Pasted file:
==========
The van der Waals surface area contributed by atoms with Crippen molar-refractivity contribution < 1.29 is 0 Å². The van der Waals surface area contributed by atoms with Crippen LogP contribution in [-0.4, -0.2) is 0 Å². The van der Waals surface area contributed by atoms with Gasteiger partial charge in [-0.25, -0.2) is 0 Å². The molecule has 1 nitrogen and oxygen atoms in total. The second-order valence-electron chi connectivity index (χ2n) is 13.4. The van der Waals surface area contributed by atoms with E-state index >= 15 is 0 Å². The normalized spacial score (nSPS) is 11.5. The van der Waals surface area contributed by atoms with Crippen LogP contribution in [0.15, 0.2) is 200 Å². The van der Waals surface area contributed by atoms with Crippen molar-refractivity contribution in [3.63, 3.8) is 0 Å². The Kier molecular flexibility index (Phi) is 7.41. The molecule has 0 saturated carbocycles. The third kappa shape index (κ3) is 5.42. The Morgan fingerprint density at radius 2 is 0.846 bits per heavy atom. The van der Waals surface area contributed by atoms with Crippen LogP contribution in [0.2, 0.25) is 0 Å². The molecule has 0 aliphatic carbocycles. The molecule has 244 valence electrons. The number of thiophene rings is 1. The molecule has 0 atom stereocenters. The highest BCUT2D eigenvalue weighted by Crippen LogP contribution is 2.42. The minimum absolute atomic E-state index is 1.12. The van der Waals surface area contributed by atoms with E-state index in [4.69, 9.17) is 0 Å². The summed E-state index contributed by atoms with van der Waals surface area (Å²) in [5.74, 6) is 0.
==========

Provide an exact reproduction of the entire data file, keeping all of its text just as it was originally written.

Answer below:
The van der Waals surface area contributed by atoms with Crippen molar-refractivity contribution < 1.29 is 0 Å². The van der Waals surface area contributed by atoms with Crippen LogP contribution in [-0.4, -0.2) is 0 Å². The van der Waals surface area contributed by atoms with Gasteiger partial charge in [-0.25, -0.2) is 0 Å². The molecule has 1 nitrogen and oxygen atoms in total. The second-order valence-electron chi connectivity index (χ2n) is 13.4. The van der Waals surface area contributed by atoms with E-state index >= 15 is 0 Å². The normalized spacial score (nSPS) is 11.5. The van der Waals surface area contributed by atoms with Crippen LogP contribution in [0.15, 0.2) is 200 Å². The van der Waals surface area contributed by atoms with Crippen molar-refractivity contribution in [3.63, 3.8) is 0 Å². The Kier molecular flexibility index (Phi) is 7.41. The molecule has 0 saturated carbocycles. The third kappa shape index (κ3) is 5.42. The Morgan fingerprint density at radius 2 is 0.846 bits per heavy atom. The van der Waals surface area contributed by atoms with Crippen LogP contribution in [0.2, 0.25) is 0 Å². The molecule has 0 aliphatic carbocycles. The molecule has 244 valence electrons. The number of thiophene rings is 1. The molecule has 0 atom stereocenters. The highest BCUT2D eigenvalue weighted by Crippen LogP contribution is 2.42. The minimum absolute atomic E-state index is 1.12. The van der Waals surface area contributed by atoms with E-state index in [4.69, 9.17) is 0 Å². The summed E-state index contributed by atoms with van der Waals surface area (Å²) in [5.74, 6) is 0.